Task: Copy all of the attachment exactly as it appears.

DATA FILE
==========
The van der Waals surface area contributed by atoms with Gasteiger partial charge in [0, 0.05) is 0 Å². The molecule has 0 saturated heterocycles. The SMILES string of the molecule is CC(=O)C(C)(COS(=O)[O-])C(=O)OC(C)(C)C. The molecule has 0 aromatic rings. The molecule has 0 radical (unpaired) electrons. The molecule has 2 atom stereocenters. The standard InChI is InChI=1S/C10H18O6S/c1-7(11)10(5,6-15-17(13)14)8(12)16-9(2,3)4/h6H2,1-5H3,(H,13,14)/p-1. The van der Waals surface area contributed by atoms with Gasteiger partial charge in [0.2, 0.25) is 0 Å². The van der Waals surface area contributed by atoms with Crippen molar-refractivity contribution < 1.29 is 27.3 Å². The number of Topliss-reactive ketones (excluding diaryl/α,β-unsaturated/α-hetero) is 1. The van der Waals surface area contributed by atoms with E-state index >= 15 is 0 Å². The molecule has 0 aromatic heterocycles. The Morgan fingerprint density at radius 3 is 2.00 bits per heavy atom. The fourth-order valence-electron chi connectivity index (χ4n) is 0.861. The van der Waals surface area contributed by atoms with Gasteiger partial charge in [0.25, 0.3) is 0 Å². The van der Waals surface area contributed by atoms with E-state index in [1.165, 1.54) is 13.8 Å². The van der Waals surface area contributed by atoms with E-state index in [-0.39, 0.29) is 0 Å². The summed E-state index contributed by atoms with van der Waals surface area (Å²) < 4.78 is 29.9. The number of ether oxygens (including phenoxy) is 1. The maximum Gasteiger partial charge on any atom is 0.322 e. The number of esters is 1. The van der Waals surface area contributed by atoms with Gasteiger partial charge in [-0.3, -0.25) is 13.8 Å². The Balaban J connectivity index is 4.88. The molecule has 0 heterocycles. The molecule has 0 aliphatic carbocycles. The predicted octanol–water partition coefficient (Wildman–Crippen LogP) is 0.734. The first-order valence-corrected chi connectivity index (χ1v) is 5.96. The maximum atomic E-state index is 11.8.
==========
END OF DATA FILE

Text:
The van der Waals surface area contributed by atoms with Gasteiger partial charge in [0, 0.05) is 0 Å². The molecule has 0 saturated heterocycles. The SMILES string of the molecule is CC(=O)C(C)(COS(=O)[O-])C(=O)OC(C)(C)C. The molecule has 0 aromatic rings. The molecule has 0 radical (unpaired) electrons. The molecule has 2 atom stereocenters. The standard InChI is InChI=1S/C10H18O6S/c1-7(11)10(5,6-15-17(13)14)8(12)16-9(2,3)4/h6H2,1-5H3,(H,13,14)/p-1. The van der Waals surface area contributed by atoms with Gasteiger partial charge in [0.2, 0.25) is 0 Å². The van der Waals surface area contributed by atoms with Crippen molar-refractivity contribution < 1.29 is 27.3 Å². The number of Topliss-reactive ketones (excluding diaryl/α,β-unsaturated/α-hetero) is 1. The van der Waals surface area contributed by atoms with E-state index >= 15 is 0 Å². The molecule has 0 aromatic heterocycles. The Morgan fingerprint density at radius 3 is 2.00 bits per heavy atom. The fourth-order valence-electron chi connectivity index (χ4n) is 0.861. The van der Waals surface area contributed by atoms with Gasteiger partial charge in [0.25, 0.3) is 0 Å². The van der Waals surface area contributed by atoms with E-state index in [1.165, 1.54) is 13.8 Å². The van der Waals surface area contributed by atoms with E-state index in [-0.39, 0.29) is 0 Å². The summed E-state index contributed by atoms with van der Waals surface area (Å²) < 4.78 is 29.9. The number of ether oxygens (including phenoxy) is 1. The maximum Gasteiger partial charge on any atom is 0.322 e. The number of esters is 1. The van der Waals surface area contributed by atoms with Gasteiger partial charge in [-0.3, -0.25) is 13.8 Å². The Balaban J connectivity index is 4.88. The molecule has 0 heterocycles. The molecule has 0 aliphatic carbocycles. The predicted octanol–water partition coefficient (Wildman–Crippen LogP) is 0.734. The first-order valence-corrected chi connectivity index (χ1v) is 5.96. The maximum atomic E-state index is 11.8.